|Title||Scale effects in species distribution models: implications for conservation planning under climate change|
|Publication Type||Journal Article|
|Year of Publication||2009|
|Authors||Seo, C, Thorne, JH, Hannah, L, Thuiller, W|
|Keywords||global climate models, grid size sensitivity analysis, sensitivity analysis, species range|
Predictions of future species' ranges under climate change are needed for conservation planning, for which species distribution models (SDMs) are widely used. However, global climate model-based (GCM) output grids can bias the area identified as suitable when these are used as SDM predictor variables, because GCM outputs, typically at least 50Ã—50â€Škm, are biologically coarse. We tested the assumption that species ranges can be equally well portrayed in SDMs operating on base data of different grid sizes by comparing SDM performance statistics and area selected by four SDMs run at seven grid sizes, for nine species of contrasting range size. Area selected was disproportionately larger for SDMs run on larger grid sizes, indicating a cut-off point above which model results were less reliable. Up to 2.89 times more species range area was selected by SDMs operating on grids above 50Ã—50â€Škm, compared to SDMs operating at 1â€Škm. Spatial congruence between areas selected as range also diverged as grid size increased, particularly for species with ranges between 20â€Š000 and 90â€Š000â€Škm. These results indicate the need for caution when using such data to plan future protected areas, because an overly large predicted range could lead to inappropriate reserve location selection.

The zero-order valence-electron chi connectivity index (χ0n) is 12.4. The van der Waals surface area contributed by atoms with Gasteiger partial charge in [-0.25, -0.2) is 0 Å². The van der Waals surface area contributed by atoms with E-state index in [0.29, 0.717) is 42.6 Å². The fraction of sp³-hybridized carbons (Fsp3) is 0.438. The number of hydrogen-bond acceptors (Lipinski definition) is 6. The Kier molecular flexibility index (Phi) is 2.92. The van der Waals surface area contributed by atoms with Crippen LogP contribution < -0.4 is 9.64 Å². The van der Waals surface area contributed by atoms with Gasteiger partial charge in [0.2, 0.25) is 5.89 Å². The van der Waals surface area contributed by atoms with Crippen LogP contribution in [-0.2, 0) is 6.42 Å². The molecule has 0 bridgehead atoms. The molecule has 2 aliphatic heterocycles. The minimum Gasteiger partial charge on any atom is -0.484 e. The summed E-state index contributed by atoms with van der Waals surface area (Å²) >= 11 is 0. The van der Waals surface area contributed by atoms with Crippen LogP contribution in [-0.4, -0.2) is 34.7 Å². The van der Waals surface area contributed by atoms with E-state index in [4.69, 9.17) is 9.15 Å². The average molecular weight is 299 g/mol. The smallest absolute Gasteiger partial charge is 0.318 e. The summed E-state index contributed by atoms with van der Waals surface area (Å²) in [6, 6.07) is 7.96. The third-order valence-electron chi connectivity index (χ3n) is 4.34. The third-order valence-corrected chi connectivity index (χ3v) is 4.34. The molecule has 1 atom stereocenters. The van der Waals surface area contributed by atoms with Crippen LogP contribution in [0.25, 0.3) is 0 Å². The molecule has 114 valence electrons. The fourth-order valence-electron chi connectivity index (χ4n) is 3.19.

|Short Title||Biology Letters|